Bunraku – puppet theatre has never been so intense.
Last week I was lucky enough to be invited to bunraku, which the tickets are usually almost impossible to put hands on. The show was held in the Tokyo National Theatre and it took my breath away.
Bunraku (文楽) is a Japanese traditional puppet theatre, it started in Osaka during the Edo period (1603-1868) as an entertainment for the commoners. It involves 4 kinds of performers: the Ningyōtsukai (puppeteers), the Tayū (chanters), the musicians (of shamisen, stringed instrument and taiko, drums) and of course the puppets.
The puppet’s size varies but it usually is the half a human size and it requires up to three performers to move: a principal (omozukai) which face can be seen, and two assistants fully covered in black.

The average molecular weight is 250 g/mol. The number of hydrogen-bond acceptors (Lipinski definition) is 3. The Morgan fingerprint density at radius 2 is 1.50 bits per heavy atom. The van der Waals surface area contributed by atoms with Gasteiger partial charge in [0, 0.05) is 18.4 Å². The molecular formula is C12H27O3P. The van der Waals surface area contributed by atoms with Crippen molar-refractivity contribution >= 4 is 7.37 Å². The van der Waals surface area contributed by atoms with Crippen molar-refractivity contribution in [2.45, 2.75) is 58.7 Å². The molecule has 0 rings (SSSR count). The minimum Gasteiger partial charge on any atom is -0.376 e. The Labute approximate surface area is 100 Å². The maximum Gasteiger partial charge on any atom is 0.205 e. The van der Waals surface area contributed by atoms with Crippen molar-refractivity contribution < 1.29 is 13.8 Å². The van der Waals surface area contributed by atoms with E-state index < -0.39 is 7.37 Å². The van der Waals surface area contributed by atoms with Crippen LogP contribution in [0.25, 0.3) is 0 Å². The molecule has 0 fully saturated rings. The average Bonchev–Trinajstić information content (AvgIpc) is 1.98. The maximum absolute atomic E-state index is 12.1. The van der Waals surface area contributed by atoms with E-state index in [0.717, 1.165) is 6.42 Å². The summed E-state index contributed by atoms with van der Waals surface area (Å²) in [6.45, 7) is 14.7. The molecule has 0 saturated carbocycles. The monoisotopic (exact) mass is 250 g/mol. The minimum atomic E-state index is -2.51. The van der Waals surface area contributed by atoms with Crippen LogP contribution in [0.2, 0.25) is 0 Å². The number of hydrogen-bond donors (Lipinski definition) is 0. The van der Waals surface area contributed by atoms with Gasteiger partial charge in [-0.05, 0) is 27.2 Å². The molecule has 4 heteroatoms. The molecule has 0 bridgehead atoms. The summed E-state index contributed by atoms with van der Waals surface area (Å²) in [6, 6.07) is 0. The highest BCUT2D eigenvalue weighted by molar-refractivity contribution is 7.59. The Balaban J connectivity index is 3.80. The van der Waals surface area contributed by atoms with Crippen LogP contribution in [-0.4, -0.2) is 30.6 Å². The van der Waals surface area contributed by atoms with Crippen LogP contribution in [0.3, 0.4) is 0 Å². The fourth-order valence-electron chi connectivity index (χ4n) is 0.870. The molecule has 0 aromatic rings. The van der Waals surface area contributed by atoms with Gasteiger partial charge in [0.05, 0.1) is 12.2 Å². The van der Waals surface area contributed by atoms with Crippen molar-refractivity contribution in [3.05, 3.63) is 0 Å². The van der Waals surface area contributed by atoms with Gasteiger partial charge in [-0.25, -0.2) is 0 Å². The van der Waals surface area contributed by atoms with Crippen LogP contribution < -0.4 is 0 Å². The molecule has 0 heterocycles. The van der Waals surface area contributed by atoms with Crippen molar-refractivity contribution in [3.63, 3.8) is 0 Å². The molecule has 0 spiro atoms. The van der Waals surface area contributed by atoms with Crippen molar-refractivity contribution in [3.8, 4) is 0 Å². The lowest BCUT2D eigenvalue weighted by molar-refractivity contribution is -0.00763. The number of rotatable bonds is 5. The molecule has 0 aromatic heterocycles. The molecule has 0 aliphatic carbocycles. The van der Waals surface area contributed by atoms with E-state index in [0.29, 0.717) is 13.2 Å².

Each has a specific role: to move the arms, legs, fingers and facial traits. The final performance is so real and exquisitely done that after a couple of minutes, you forget totally that the puppets are operated and they seem very well alive.
The training for such a perfection in movement and synchronisation is obviously very long: it begins with the feet that require ten years of practice, ten other on the left hand, and then ten years of the head of secondary characters before being able to finally move the head of the main character.
The story is always narrated in a deep chant by only one speaker, representing all the characters. The rhythm and intensity is created by the shamisen and the taikos and yes, it gets super intense (usually there is always a murder or a seppuku (ritual suicide) at some point).
The bunraku’s narrative are usually based on kabuki themes: love stories, family dramas, treason, heroic tales…